Why I’m Excited About Frosthaven

March 16, 2020

Why I’m Excited About Frosthaven

I feel like I’ve been talking about this a lot, but, ahead of the Kickstarter launch, I wanted to get into all the cool stuff in Frosthaven and why I put it in there. Hopefully this will be somewhat succinct, but we’ll see what happens.

So let’s start at the beginning, though it’s hard to remember exactly where that is. It feels like ever since I created this world, I wanted to play in it as much as possible. Gloomhaven was just the beginning, and when I thought about other dangerous, wild places, the northern coast immediately came to mind. It felt perfectly natural that we would explore there next.

Since I started designing Gloomhaven, I’ve had ideas on how to expand the mechanics of the system. Stuff from other board games, Kickstarter backers’ suggestions, video games, and my own weird brain. Stuff that would have been cool in Gloomhaven, but I just had to draw the line somewhere or it would never get done. Stuff that ultimately just made more sense and would have more import in this cold, northern region.

One of these things is the new seasonal events and restrictions. I remember when I was first developing Gloomhaven, I had certain scenarios in the campaign that you only had a limited time to complete. You know, like, the demons are attacking the city, and you can’t just go do other stuff for a month and then come back and defeat them. If you didn’t engage with that scenario immediately, something would happen, and it would no longer be available.

These circumstances were more thematic, but they just didn’t feel good mechanically. It was just one more thing you had to keep track of, and coming up with good repercussions for ignoring timed scenarios without it just feeling like an arbitrary punishment was difficult. It just wasn’t important enough to keep in the game, but it stayed in the back of my head and reemerged on Frosthaven.

But I came at it from a different angle. The passage of time wasn’t as important for annoying people with timed scenarios, but would be important for tracking seasons, which would carry far more weight in a cold part of the world.

I decided the best thing to do, for simplicity, would be to split the passage of time into two seasons, which the campaign will cycle through. The game will start at the beginning of summer, where things will, of course, still be cold and miserable. But you’ll encounter events generally on par with events from Gloomhaven. City events will, on average, be good for you, while road events will provide interesting encounters that are more likely to make the next scenario slightly more challenging.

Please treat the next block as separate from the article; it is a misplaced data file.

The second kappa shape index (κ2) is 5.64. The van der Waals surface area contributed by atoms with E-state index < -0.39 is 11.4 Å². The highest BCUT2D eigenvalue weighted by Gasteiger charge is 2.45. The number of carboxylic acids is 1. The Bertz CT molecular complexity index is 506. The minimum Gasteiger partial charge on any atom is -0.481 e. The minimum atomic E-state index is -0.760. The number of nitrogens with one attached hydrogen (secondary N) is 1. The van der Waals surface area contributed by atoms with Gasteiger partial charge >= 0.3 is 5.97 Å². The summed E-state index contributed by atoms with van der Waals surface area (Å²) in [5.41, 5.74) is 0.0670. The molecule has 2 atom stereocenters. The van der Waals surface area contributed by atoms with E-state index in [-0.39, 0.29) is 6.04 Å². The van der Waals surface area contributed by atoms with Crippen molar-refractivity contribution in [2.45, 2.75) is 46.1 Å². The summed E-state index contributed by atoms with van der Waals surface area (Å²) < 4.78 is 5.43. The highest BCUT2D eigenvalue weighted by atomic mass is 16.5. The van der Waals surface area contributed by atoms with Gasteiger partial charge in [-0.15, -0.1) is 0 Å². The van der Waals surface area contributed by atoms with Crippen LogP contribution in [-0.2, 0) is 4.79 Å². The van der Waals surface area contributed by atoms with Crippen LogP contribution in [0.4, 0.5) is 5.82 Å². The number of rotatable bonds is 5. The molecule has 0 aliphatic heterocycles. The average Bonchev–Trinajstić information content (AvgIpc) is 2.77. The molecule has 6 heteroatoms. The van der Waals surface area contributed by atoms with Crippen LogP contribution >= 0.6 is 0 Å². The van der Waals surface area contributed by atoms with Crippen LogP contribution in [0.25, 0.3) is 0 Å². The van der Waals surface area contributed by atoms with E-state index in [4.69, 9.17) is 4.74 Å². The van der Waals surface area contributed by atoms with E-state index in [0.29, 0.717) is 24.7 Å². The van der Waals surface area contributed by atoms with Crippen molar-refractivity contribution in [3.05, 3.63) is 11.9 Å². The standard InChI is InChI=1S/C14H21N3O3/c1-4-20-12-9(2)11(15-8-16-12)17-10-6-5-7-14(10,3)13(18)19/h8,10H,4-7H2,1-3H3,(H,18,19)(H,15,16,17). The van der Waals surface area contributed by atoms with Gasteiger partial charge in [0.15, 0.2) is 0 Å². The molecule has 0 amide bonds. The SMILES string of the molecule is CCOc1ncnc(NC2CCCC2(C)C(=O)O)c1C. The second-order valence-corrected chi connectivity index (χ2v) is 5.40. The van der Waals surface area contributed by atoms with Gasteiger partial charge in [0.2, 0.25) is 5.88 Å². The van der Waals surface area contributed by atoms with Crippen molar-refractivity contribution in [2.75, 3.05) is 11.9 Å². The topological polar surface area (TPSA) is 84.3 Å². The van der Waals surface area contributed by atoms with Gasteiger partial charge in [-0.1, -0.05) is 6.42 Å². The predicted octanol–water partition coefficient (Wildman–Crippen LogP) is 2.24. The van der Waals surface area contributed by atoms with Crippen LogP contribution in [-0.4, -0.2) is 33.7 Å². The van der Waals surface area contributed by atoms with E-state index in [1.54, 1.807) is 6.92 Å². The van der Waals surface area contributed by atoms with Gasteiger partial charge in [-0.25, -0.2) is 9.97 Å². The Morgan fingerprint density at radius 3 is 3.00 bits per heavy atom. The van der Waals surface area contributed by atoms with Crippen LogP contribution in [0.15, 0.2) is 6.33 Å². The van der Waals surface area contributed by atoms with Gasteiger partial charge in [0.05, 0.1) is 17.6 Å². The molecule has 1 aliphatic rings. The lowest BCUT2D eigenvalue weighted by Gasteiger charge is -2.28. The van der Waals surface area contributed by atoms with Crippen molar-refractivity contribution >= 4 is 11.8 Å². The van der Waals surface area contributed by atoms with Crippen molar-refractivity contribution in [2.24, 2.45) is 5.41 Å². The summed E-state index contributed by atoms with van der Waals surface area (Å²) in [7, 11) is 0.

Each time you return to town, though, time will pass. And once time passes 15 times, winter will begin. You will then switch both event decks out for decks of much nastier events. The town will be under constant attack, and venturing outside will become increasingly dangerous. Survive for 15 more passages of time, and summer will then begin anew.

The goal of this cycle is add more of an arc to the story. You’ll need to build up the town and prepare for this impending doom. Then, once it arrives, you’ll have to suffer through it, minimize the damage, and repair and build up your town even more the following summer.

And now that the system is implemented, it makes sense to then return to that original angle, at least a little bit. Some scenarios may only be accessible in certain seasons or for a limited time. It won’t be a constant annoyance of navigating the timing, but it’ll be present when it makes sense.

The other thing that made a lot of sense when I started to craft the story of Frosthaven was the idea that gold didn’t have a lot of value up in the north. The town is cut off from the rest of the world for most of the year, and you can’t exactly make weapons out of gold or burn it for warmth. No, raw resources – wood, metal, and hides – would be far more important. I knew I had to change the loot system.

Because it was important to gather more types of things than just gold, money tokens (or loot tokens) had to represent far more. And so it felt natural to create yet another deck of cards that would be drawn from when a token was looted. These cards would be an assortment of money (exchanged at the same rate as before) and other important resources, both building materials, and also herbs and even the rare random item.

What’s really cool about this is that, like other decks in the game, the deck of loot cards is customizable. If you’re fighting in a forest, you’re much more likely to find wood, whereas if you are in a mountain, your are more likely to find ore. Each scenario in the game will have a small loot chart that will tell you how to build that scenario’s loot deck.

This comes into play especially with the herbs. There are six herbs in the game, and they are very location-dependent. If you are looking for a specific one, you’ll need to go to a specific area to find it.

What do the herbs do exactly? And how do you use the resources you find to build the town (and items)? That’s a big discussion, and I’ve rambled on for quite a while already, so I think we’ll save that for the next post.

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